By David Dixon
Autism doesn’t stop this La Mesa woman from taking the stage
Heather Rose Atkinson has overcome a great deal of adversity throughout her life. The 24-year-old La Mesa resident is on the autism spectrum and, to this day, suffers epileptic seizures.
The youngest of eight siblings, Heather is the only child in her family with a major disability. “I was sometimes getting misjudged by others as a kid,” she said.
Fortunately, she continues to live a good life through hard work and the help of caring men and women.
A positive and supporting influence for her is the social services organization, Toward Maximum Independence (TMI), which assists people with developmental disabilities. They aid Heather by supplying her with Tailored Day Services — a program through California’s Department of Development Services (DDS) that “provide opportunities for increased integration and inclusion, as well as further opportunities for the consumer to develop or maintain employment/volunteer activities, and pursue postsecondary education,” according to a fact sheet on the DDS website.
Someone who shares a lot of history with Heather is the TMI division manager, Cathena Ferrero.
Originally, TMI helped Heather with career exploration and career development. “Atkinson wanted to find work and she hopes to start her own business,” Ferrero said. “She’s really into flowers, and through career exploration, interviewed owners of floral shops.”
In addition to being involved with TMI, Atkinson continues to perform in musicals presented by Arms Wide Open (AWO). Productions put on by the organization feature cast members who have various types of disabilities.
Atkinson had heard about AWO through a close friend. “When my friend suggested that I join the program, I wasn’t in a good place with my disability,” she said. “I felt like I had a better handling of my disability in 2013, and I have loved AWO ever since.”
Her fifth show with AWO is an interpretation of “Willy Wonka Jr.,” based on Roald Dahl’s book, “Charlie and the Chocolate Factory,” and the classic family movie, “Willy Wonka and the Chocolate Factory.” Atkinson is cast as Charlie’s adoring and encouraging mom, Mrs. Bucket. Atkinson’s mother will be doing the hair and makeup for the uplifting event, which will be playing next month at the Lyceum Theatre.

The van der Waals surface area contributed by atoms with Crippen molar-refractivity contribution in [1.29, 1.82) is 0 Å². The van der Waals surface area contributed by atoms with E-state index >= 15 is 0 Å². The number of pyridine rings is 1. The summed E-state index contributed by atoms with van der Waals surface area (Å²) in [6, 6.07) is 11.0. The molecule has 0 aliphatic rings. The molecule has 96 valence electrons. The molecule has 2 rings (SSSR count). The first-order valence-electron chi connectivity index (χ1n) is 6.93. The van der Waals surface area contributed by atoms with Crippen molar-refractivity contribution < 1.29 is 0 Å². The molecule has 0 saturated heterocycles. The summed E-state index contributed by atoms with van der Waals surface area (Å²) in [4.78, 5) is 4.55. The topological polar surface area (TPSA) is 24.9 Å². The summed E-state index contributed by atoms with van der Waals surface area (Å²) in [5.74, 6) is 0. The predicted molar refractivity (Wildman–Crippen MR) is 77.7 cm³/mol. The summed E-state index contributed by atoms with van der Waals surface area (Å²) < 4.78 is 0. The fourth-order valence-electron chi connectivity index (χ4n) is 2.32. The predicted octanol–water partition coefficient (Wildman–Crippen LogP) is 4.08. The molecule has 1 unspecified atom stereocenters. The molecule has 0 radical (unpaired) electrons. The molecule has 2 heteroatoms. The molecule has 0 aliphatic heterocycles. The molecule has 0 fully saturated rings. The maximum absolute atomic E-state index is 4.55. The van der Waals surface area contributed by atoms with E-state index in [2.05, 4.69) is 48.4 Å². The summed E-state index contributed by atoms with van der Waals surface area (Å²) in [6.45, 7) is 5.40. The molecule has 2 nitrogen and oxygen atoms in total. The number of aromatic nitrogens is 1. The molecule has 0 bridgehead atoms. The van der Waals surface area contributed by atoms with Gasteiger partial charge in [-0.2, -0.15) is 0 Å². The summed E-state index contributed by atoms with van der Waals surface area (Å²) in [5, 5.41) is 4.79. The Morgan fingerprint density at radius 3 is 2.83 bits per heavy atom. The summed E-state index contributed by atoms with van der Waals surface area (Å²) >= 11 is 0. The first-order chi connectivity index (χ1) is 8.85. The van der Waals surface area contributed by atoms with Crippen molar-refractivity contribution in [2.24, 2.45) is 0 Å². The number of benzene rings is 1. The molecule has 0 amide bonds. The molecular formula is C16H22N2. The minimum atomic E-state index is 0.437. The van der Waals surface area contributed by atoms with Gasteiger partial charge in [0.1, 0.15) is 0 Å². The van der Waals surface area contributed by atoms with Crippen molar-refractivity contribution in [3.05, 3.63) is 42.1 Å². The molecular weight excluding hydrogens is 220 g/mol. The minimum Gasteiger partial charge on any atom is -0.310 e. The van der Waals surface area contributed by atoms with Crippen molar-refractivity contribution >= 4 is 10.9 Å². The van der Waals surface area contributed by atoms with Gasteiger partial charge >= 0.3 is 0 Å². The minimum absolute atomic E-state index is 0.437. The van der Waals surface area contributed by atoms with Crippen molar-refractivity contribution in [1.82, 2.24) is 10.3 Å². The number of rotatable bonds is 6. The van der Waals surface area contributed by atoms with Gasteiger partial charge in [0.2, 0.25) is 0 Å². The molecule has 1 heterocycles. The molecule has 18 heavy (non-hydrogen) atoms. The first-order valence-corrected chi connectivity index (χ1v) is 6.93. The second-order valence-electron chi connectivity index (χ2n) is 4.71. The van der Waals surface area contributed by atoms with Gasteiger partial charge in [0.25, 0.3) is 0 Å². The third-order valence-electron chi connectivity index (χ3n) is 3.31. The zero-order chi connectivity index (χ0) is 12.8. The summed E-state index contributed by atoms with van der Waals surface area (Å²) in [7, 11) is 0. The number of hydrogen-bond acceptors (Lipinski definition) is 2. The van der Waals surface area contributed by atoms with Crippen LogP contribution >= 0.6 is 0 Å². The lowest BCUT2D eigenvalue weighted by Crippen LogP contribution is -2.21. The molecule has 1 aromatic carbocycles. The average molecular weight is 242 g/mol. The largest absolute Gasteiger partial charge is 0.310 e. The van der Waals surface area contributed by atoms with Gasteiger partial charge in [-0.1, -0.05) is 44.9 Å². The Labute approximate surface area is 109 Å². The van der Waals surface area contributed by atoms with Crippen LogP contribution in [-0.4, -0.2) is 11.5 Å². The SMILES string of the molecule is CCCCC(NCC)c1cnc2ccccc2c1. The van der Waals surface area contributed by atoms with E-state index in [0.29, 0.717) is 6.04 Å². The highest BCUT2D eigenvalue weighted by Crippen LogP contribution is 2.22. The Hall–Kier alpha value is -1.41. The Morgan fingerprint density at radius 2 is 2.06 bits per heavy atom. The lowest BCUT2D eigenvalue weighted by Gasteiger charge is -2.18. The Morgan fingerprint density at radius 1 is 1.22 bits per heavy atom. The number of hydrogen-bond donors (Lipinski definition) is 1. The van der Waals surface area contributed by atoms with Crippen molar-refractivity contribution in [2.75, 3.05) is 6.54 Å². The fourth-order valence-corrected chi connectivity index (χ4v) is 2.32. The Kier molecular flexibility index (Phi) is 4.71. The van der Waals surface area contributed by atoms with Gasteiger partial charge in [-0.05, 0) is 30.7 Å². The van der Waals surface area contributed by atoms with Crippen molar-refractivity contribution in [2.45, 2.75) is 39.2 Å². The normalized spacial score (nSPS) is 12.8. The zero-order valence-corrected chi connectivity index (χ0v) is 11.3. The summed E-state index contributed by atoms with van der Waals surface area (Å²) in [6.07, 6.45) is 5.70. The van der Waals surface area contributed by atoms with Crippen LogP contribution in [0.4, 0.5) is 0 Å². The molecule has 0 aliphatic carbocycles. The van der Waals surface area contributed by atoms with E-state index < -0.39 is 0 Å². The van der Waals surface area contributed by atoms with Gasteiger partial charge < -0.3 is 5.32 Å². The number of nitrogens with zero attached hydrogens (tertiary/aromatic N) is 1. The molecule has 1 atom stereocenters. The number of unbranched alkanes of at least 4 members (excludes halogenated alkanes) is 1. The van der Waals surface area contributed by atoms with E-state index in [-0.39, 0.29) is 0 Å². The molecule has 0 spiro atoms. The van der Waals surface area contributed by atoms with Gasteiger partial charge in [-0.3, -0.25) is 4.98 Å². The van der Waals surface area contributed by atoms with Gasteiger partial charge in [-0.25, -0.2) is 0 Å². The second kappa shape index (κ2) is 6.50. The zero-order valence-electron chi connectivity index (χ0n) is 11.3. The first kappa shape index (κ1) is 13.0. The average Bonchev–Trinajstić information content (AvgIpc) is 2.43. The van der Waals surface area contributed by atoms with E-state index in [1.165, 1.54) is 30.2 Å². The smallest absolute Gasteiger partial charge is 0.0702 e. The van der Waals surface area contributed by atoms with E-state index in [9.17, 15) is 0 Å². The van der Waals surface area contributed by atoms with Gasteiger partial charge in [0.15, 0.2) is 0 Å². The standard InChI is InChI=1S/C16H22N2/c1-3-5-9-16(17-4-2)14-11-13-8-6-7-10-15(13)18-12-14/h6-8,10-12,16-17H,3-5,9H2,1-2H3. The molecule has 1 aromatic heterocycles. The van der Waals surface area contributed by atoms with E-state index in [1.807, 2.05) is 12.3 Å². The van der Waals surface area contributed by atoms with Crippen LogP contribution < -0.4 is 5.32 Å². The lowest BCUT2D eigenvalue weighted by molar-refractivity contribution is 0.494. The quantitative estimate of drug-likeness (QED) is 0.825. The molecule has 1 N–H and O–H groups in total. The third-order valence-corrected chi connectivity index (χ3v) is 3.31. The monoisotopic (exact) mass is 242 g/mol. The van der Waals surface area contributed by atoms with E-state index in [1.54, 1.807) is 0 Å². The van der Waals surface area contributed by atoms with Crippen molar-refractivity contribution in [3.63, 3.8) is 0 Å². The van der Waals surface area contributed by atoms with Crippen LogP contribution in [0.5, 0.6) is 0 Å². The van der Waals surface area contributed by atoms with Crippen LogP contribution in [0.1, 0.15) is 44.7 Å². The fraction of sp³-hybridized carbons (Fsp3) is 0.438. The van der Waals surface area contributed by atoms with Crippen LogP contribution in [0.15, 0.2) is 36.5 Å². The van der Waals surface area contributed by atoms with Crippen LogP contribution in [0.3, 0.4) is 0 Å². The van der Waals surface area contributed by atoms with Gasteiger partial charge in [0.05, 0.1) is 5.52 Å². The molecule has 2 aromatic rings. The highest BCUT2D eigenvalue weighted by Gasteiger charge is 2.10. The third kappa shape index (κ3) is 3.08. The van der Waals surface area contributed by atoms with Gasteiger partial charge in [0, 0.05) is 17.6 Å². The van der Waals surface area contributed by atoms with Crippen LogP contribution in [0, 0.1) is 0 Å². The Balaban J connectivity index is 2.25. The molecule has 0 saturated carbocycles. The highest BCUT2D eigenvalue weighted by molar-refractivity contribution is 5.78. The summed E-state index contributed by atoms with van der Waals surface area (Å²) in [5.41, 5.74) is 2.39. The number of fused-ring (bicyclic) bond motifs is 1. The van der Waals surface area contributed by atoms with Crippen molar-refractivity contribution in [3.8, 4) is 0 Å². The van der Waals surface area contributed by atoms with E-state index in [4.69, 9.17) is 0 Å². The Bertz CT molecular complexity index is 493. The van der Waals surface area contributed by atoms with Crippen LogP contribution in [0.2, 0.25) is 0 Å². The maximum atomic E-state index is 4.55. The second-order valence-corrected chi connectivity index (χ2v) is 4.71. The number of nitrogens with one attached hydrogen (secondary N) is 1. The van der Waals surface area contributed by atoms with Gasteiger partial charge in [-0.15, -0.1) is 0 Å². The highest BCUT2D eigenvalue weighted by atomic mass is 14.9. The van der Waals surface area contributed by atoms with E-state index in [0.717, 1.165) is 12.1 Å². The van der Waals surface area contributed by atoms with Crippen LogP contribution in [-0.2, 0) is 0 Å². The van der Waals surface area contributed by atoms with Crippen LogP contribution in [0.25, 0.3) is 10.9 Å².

The director of “Willy Wonka Jr.,” Chris Rubio, is the founder of AWO and empathizes with Heather and the rest of the ensemble. He was inspired to work with people with special needs, partially because his brother has low-functioning autism.
Following the run of “Willy Wonka Jr.,” Atkinson plans on taking a break from performing to focus on classes at AWO and other opportunities. This summer, she’ll be working at the San Diego County Fair with a Willy Wonka wedding-themed setup. Wonka is a perfect choice for the setup, because the theme for the summer, “How sweet it is,” focuses on candy.
According to Ferrero, a major reason why Atkinson continues to do so well is because of her family. “I think she has a lot of support from them,” she said.
Sadly, her epilepsy does keep her from seeing too many members of her family at once. “Part of her disability is that a lot of people and a lot of noise can cause a seizure,” Ferrero said. “Her family completely understands that she can only spend a certain amount of time doing group activities before going to her room. They accept that, because that’s part of who she is as a person.”
A positive aspect of Atkinson’s personality, one that she shares with her family, is a passion for creativity. “They have done a great job of encouraging her that she can do anything that she puts her mind to in general,” Ferrero said.
Ferrero is very proud of how far Atkinson has come. “Our programs at TMI are designed for our clients to live full and active lives in their community,” she said. “I think that Heather is a perfect example of that goal.”
With so many accomplishments, Atkinson seems destined to continue growing significantly as a person. “I’ve come a long way,” she said.
“Willy Wonka Jr.” will be performed at the Lyceum Theatre March 2 through March 11. For tickets or more information, visit awosd.org or call1-619-579-6197.
Dave Dixon is a freelance theater and film writer. Reach him at firstname.lastname@example.org.